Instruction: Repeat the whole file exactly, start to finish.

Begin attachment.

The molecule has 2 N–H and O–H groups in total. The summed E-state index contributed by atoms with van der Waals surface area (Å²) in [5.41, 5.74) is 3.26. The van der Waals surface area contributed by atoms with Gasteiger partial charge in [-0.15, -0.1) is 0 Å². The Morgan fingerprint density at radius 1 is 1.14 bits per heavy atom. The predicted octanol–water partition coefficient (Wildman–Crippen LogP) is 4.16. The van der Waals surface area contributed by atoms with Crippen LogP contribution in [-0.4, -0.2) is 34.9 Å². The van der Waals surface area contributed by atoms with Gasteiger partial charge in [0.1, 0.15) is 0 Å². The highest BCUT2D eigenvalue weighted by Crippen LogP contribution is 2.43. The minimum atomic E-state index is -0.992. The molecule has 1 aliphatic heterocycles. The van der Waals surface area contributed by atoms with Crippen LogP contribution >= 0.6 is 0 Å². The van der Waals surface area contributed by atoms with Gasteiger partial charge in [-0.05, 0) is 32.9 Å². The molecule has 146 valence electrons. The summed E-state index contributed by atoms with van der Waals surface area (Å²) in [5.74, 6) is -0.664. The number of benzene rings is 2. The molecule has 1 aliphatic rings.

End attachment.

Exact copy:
The molecule has 2 N–H and O–H groups in total. The summed E-state index contributed by atoms with van der Waals surface area (Å²) in [5.41, 5.74) is 3.26. The van der Waals surface area contributed by atoms with Gasteiger partial charge in [-0.15, -0.1) is 0 Å². The Morgan fingerprint density at radius 1 is 1.14 bits per heavy atom. The predicted octanol–water partition coefficient (Wildman–Crippen LogP) is 4.16. The van der Waals surface area contributed by atoms with Crippen LogP contribution in [-0.4, -0.2) is 34.9 Å². The van der Waals surface area contributed by atoms with Gasteiger partial charge in [0.1, 0.15) is 0 Å². The highest BCUT2D eigenvalue weighted by Crippen LogP contribution is 2.43. The minimum atomic E-state index is -0.992. The molecule has 1 aliphatic heterocycles. The van der Waals surface area contributed by atoms with Crippen LogP contribution >= 0.6 is 0 Å². The van der Waals surface area contributed by atoms with Gasteiger partial charge in [-0.05, 0) is 32.9 Å². The molecule has 146 valence electrons. The summed E-state index contributed by atoms with van der Waals surface area (Å²) in [5.74, 6) is -0.664. The number of benzene rings is 2. The molecule has 1 aliphatic rings.